Six themes emerged describing how discursive power operates both within and outside of LGBTQIA+ communities: (1) producing absence, (2) providing unwanted information, (3) commoditizing LGBTQIA+ communities, (4) condensing LGBTQIA+ people into monoliths; (5) establishing the community's normative role in information practices; (6) applying assimilationist and metronormative discourses to information sources. This power negates people's information practices with less dominant LGBTQIA+ identities and marginalized intersectional identities across locations such as race and class. Participants resisted discursive power within their maps via the following tactics: (1) (re)appropriating discourses and (2) imagining new information worlds.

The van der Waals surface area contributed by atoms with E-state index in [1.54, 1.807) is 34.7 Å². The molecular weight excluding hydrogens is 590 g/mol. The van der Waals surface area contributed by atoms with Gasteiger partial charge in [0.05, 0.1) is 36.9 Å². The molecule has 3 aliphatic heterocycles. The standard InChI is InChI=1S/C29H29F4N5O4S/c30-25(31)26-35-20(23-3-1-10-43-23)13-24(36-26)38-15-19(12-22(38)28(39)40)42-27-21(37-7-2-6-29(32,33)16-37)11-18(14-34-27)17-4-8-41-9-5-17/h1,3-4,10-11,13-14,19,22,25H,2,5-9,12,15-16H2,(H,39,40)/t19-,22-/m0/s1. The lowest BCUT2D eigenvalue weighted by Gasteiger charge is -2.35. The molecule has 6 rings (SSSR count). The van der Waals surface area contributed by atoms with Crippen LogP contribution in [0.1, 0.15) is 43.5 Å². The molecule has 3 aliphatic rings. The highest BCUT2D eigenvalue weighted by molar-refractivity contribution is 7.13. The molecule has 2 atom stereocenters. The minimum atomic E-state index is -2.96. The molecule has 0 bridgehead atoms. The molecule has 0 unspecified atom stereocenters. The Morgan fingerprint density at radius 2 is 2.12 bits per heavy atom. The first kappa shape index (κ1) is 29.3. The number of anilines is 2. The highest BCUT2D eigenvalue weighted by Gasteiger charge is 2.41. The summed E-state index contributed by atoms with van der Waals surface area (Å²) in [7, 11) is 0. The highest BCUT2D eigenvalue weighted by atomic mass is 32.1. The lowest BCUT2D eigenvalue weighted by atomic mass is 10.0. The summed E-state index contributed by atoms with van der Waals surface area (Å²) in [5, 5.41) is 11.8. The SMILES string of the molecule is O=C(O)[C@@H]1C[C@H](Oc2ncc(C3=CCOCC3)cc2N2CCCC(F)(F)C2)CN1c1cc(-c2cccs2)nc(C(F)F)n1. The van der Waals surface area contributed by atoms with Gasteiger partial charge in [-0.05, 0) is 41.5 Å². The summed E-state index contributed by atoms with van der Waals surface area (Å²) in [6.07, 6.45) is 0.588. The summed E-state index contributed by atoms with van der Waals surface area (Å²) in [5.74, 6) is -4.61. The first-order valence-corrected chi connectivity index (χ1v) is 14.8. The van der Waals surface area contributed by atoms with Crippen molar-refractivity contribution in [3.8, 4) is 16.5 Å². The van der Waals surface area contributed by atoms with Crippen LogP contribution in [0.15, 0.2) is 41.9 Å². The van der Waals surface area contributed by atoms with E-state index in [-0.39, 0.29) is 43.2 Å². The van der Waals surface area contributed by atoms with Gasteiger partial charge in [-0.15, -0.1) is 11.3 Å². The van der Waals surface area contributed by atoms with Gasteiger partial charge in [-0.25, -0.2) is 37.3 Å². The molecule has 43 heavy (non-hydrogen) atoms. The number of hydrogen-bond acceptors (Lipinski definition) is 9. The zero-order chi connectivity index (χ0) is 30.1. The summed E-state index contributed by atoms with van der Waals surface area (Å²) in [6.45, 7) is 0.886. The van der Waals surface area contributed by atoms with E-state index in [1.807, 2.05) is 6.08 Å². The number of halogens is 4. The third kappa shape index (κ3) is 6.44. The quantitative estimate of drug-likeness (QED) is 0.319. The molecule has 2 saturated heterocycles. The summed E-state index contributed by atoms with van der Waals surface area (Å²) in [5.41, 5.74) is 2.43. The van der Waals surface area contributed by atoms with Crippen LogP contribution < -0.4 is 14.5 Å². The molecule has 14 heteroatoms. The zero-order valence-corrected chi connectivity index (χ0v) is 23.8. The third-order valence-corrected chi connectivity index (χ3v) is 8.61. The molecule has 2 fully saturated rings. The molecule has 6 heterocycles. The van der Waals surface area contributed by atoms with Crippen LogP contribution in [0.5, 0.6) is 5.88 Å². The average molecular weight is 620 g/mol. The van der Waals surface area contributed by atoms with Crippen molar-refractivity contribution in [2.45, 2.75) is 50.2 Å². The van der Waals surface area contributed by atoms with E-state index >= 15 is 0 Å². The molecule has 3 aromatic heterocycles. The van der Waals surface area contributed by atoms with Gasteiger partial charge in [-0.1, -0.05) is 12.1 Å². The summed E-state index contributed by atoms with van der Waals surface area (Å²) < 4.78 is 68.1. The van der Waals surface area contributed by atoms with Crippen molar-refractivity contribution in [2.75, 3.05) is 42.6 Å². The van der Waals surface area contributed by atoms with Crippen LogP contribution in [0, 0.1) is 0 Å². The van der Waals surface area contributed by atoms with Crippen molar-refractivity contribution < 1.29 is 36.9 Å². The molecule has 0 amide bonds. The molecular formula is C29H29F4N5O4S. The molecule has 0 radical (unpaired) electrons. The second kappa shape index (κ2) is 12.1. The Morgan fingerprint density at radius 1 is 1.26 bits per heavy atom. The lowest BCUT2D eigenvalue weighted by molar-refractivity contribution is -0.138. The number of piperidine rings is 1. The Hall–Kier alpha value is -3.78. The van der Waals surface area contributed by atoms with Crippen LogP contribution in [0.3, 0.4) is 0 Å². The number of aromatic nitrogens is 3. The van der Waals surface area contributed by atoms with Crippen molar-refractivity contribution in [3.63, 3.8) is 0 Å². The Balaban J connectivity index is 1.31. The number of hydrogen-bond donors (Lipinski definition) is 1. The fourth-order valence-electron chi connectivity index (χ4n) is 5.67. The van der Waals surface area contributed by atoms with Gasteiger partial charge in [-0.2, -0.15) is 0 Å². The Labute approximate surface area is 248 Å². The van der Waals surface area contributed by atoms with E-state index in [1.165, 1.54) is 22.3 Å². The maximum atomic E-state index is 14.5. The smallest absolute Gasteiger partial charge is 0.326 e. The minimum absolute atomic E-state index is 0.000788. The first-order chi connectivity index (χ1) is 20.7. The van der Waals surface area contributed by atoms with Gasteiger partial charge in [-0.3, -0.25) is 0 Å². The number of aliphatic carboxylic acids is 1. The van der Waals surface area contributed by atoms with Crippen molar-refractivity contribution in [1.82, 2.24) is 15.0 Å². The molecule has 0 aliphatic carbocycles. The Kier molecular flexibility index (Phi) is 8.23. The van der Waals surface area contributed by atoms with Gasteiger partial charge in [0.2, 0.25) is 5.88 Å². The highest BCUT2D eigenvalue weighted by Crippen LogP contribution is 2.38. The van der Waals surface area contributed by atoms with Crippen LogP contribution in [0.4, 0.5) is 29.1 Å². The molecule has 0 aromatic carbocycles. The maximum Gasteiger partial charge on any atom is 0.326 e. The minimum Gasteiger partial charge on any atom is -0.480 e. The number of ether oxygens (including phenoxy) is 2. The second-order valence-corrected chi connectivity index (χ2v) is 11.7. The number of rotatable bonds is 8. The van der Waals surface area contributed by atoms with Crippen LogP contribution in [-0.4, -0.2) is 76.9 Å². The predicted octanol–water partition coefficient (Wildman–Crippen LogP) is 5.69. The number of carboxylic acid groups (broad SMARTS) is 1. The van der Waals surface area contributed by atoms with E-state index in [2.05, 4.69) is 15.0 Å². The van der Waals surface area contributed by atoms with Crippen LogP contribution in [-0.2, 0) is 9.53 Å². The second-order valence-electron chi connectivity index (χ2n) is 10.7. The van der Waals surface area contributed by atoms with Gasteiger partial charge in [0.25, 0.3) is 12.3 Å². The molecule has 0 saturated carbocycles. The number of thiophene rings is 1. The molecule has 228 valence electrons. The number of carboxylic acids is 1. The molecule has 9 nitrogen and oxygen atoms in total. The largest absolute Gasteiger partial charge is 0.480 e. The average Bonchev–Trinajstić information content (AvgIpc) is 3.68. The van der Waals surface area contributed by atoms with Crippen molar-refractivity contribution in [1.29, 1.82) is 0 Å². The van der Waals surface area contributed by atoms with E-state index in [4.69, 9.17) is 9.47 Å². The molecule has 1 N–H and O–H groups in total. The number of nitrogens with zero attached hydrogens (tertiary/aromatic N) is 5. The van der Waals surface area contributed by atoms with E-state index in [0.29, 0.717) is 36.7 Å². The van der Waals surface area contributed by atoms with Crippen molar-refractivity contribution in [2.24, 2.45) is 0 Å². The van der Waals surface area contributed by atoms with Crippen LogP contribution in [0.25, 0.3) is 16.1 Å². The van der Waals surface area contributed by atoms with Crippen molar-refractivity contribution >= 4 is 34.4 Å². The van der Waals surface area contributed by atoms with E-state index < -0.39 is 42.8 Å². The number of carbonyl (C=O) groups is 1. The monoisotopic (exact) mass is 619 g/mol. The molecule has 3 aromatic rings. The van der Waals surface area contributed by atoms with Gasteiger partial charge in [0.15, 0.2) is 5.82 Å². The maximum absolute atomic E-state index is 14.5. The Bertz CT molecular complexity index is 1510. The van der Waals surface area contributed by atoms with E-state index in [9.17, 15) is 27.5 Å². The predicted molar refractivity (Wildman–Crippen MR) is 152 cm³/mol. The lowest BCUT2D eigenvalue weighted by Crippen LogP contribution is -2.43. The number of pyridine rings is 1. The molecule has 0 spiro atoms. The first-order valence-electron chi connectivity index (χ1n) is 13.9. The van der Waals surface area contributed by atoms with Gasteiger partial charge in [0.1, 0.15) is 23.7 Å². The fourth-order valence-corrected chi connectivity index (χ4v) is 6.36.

Originality/value

This study captures the perspectives of an understudied population–LGBTQIA+ persons from the American South–about a critical topic–their health–and frames these perspectives and topics within an informational context. Our use of information world mapping and situational analysis offers a unique and still underutilized set of qualitative methods within information science research.

Details

Journal of Documentation, vol. 77 no. 3
Type: Research Article
ISSN: 0022-0418

Keywords